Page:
Tales That Witness Madness (1973)

Yup, it's another anthology, famous for one segment in particular and packed to the gunnels with a variety of semi-famous 70s character actors.

As usual with these affairs, the anthology itself hinges on a fairly shaky premise. But even by the standards of Amicus classics like Asylum (a mental hospital), From Beyond The Grave (a shop) or The House That Dripped Blood (erm… a house) this one's pretty poor, and almost non-existent. Quite what Donald Pleasance's character is hoping to achieve with his bizarre experiments is completely unfathomable (although this in itself is "sort of" explained at the end of the film).

Basically, Pleasance is Dr Tremayne, a man on a mission (aren't they always?). He's brought together a disparate group of nutters who he is keeping in his white walled hospital. Each of their stories is vital to his research… but why? That's what his latest visitor (a particularly wooden Jack Hawkins) is endeavouring to find out. "I can't tell you how pleased I am." He stiltedly tells the doctor. "All… four… cases resolved."

But are they? Resolved, I mean. After all, each of his patients still seems completely mental.

Story one revolves around a young boy called Paul whose "imaginary" friend is Mr Tiger. But Mr Tiger appears to be still around - after all, the boy greets his visitors with the question: "Is it feeding time already? Have you got any bones?"

Paul's story begins by showing that his family life was pretty much the same as Ian Bannen's in From Beyond The Grave - ie. Lots of shouting and slamming of doors. His mum's a starey-eyed waste of space and his dad looks like one of those bearded Action Men from the early 70s.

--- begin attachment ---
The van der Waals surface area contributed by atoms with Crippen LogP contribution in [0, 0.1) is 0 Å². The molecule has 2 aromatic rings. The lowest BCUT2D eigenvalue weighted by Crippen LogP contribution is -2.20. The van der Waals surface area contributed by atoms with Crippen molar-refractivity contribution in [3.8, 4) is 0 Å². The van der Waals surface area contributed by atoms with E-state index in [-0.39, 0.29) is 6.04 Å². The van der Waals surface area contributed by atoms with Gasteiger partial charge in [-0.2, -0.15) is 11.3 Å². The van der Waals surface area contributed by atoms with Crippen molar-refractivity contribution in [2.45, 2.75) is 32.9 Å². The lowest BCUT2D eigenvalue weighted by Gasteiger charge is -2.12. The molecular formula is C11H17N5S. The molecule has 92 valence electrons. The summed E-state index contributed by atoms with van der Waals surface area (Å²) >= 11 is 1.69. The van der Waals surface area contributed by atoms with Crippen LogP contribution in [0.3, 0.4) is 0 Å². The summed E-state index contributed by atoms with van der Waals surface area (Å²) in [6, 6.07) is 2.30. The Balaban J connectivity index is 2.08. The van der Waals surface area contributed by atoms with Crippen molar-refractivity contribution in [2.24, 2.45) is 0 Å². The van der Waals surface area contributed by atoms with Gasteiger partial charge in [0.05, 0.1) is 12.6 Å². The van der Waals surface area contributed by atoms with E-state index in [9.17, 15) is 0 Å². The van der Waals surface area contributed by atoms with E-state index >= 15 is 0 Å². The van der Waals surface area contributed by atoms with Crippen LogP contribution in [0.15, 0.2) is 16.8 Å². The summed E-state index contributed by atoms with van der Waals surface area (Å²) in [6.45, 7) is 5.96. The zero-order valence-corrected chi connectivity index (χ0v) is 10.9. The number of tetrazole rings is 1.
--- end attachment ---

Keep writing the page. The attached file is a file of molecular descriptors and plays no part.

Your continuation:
Understandably, neither of his angry parents are particularly happy about the idea of Mr Tiger, especially when Paul starts hiding food in his room to feed his invisible friend.

As she shuts Paul's bedroom window for what feels like the hundredth time, mum tells him: "If Mr Tiger wants to come in here, he'll use the front door like everyone else."

Of course, at this point the front door opens slowly. And it's not long before everyone's drenched in blood, in a nasty gory scene completely ruined (or improved, if you're of that kind of a mind) by young Paul plinky-plonking away on his toy piano…

Story two starts with patient Tim telling his visitors: "I killed Uncle Albert… but he made me do it!"

Tim used to run an antiques shop, apparently, and it's here that we start the second flashback, as he takes delivery of a stack of old tat from a recently deceased aunt - including a penny farthing and a portrait of his old Uncle Albert, a stern looking Victorian gentleman.

It's not long before Tim begins to realise that the antique bike and the portrait are connected in some way - he finds himself drawn towards the bike and the wheels spin of their own accord - and unknown to him, Uncle Albert's picture keeps changing depending on his mood (quizzical, angry or annoyed, by the look of him). This effect is done literally by just changing the photo in the frame - and is actually chilling the first time it happens. Unfortunately, it also reminded me fatally of the title sequence to children's favourite Bagpuss, hence rendering it uselessly hilarious for the remainder of the segment.